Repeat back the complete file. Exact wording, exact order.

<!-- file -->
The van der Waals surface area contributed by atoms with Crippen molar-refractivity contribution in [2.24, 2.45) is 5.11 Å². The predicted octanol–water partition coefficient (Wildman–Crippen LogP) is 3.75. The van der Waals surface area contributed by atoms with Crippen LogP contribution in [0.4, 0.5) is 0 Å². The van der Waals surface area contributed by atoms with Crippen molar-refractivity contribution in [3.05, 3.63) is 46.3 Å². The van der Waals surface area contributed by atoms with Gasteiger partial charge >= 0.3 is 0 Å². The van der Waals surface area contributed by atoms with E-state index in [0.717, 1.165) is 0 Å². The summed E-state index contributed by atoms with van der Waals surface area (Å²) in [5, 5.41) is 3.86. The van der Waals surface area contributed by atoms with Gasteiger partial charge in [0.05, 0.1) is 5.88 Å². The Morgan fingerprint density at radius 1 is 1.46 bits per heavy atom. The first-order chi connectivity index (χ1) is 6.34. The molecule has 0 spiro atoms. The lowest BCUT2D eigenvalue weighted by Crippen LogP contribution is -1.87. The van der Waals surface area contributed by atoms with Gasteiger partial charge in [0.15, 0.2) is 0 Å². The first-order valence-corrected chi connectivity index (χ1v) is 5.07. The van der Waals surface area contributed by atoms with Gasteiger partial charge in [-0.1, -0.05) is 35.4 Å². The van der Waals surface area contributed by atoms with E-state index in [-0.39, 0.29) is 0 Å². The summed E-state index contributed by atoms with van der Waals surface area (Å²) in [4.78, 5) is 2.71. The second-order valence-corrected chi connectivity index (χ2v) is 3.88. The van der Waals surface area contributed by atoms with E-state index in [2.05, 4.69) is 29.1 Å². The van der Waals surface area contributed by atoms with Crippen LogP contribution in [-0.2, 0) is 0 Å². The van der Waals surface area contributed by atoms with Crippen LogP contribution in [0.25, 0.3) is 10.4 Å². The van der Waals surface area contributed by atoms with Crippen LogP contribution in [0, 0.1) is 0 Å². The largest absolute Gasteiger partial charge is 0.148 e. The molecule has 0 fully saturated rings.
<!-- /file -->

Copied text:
The van der Waals surface area contributed by atoms with Crippen molar-refractivity contribution in [2.24, 2.45) is 5.11 Å². The predicted octanol–water partition coefficient (Wildman–Crippen LogP) is 3.75. The van der Waals surface area contributed by atoms with Crippen LogP contribution in [0.4, 0.5) is 0 Å². The van der Waals surface area contributed by atoms with Crippen molar-refractivity contribution in [3.05, 3.63) is 46.3 Å². The van der Waals surface area contributed by atoms with Gasteiger partial charge >= 0.3 is 0 Å². The van der Waals surface area contributed by atoms with E-state index in [0.717, 1.165) is 0 Å². The summed E-state index contributed by atoms with van der Waals surface area (Å²) in [5, 5.41) is 3.86. The van der Waals surface area contributed by atoms with Gasteiger partial charge in [0.05, 0.1) is 5.88 Å². The Morgan fingerprint density at radius 1 is 1.46 bits per heavy atom. The first-order chi connectivity index (χ1) is 6.34. The molecule has 0 spiro atoms. The lowest BCUT2D eigenvalue weighted by Crippen LogP contribution is -1.87. The van der Waals surface area contributed by atoms with Gasteiger partial charge in [0.15, 0.2) is 0 Å². The first-order valence-corrected chi connectivity index (χ1v) is 5.07. The van der Waals surface area contributed by atoms with Gasteiger partial charge in [-0.1, -0.05) is 35.4 Å². The van der Waals surface area contributed by atoms with E-state index in [-0.39, 0.29) is 0 Å². The summed E-state index contributed by atoms with van der Waals surface area (Å²) in [4.78, 5) is 2.71. The second-order valence-corrected chi connectivity index (χ2v) is 3.88. The van der Waals surface area contributed by atoms with E-state index in [2.05, 4.69) is 29.1 Å². The van der Waals surface area contributed by atoms with Crippen LogP contribution in [-0.2, 0) is 0 Å². The van der Waals surface area contributed by atoms with Crippen LogP contribution in [0.25, 0.3) is 10.4 Å². The van der Waals surface area contributed by atoms with Crippen LogP contribution in [0, 0.1) is 0 Å². The largest absolute Gasteiger partial charge is 0.148 e. The molecule has 0 fully saturated rings.